Millions of pregnant and married adolescent girls across many African countries are being denied their education because of discriminatory policies and practices, Human Rights Watch said today, on the Day of the African Child. More than 49 million girls are out of primary and secondary school in sub-Saharan Africa, with 31 million of them out of secondary education, undermining their rights and limiting their opportunities.
Early marriage and teenage pregnancy are significant factors. In sub-Saharan Africa, 40 percent of girls marry before age 18, and African countries account for 15 of the 20 countries with the highest rates of child marriage globally. The region also has the world’s highest prevalence of adolescent pregnancies. In 14 sub-Saharan countries, between 30 and 51 percent of girls give birth before they are 18. Cultural or religious beliefs often stigmatize unmarried, pregnant girls, with the result that many pregnant girls are forced into early marriages.
“The African continent has one of the world’s highest rates of adolescent pregnancy, but many governments insist on tackling this social and public health challenge by punishing girls and jeopardizing their future,” said Elin Martínez, children’s rights researcher at Human Rights Watch. “Governments should focus on helping girls prevent unintended pregnancies and support their efforts to stay in school.”
Although most sub-Saharan African countries have made commitments to guarantee compulsory primary and lower-secondary education for all children, many exclude or expel pregnant girls and young mothers from school.
Tanzania and Sierra Leone are among the sub-Saharan African countries that have harmful policies and practices that discriminate against pregnant and married girls, Human Rights Watch research shows. In Tanzania, Human Rights Watch found that school officials conduct pregnancy tests and expel pregnant students. Nineteen-year-old Rita, from northern Tanzania, said she was expelled when she became pregnant at age 17. “Teachers found out I was pregnant,” she said. “I found out that no student is allowed to stay in school if they are pregnant … I didn’t have the information [sexual education] about pregnancies and what would happen.”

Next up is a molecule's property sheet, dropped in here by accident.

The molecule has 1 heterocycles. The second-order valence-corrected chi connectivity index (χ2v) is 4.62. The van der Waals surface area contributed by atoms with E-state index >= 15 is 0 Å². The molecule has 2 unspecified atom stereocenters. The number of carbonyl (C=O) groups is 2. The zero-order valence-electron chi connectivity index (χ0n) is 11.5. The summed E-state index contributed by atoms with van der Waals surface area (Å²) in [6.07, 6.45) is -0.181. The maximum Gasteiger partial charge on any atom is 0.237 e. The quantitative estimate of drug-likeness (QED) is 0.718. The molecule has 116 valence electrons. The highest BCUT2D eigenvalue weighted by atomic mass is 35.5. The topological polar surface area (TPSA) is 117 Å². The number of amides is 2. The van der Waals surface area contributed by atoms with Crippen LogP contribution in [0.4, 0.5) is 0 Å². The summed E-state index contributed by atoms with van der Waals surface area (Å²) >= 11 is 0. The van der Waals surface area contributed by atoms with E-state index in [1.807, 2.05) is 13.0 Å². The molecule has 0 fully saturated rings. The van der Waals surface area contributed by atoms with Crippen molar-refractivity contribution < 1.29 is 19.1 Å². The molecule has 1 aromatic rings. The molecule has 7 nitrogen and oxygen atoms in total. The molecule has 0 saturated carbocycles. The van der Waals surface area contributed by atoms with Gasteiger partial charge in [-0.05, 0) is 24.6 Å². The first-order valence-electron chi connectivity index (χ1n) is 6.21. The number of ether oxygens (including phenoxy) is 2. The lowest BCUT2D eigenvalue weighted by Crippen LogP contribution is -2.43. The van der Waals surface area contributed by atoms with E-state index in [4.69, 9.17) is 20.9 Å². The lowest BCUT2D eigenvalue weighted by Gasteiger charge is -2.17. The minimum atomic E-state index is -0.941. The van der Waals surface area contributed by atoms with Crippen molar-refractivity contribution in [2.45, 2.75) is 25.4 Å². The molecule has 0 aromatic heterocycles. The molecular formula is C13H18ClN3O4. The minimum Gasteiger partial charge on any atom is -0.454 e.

Some countries, including Cameroon, South Africa, and Zambia, have adopted “re-entry” policies so that adolescent mothers can return to school after giving birth. However, even if governments have these policies, school officials often fail to carry them out adequately or at all. Young mothers frequently lack support to re-enroll due to school fees and related costs, limited support from their families, stigma in school, and a lack of affordable childcare and related early childhood services.
Many adolescent girls become pregnant because they lack the information needed to make informed decisions about their sexuality, family planning, and their reproductive health, while others are coerced into sex and require protection and access to health services and support. According to the United Nations, 80 percent of women ages 15 to 24 who have HIV globally live in sub-Saharan Africa and across the continent, and girls aged 15 to 19 are five times more likely to be infected with HIV than boys.
Sexuality and reproduction are often not included in the national school curricula. In a handful of countries where they are included in HIV awareness or “life skills” programs or subjects, teachers are frequently unwilling to teach these subjects because of the sexual and reproductive health content, or due to constraints on teaching time and resources.
All African governments have made a commitment to the UN Sustainable Development Goals to guarantee gender equality and universal access to free primary and secondary education for all children by 2030. The African Union has recognized the importance of ending child marriage, understanding that it is a major impediment to regional development and prosperity, and of eliminating all forms of gender-based violence and discrimination.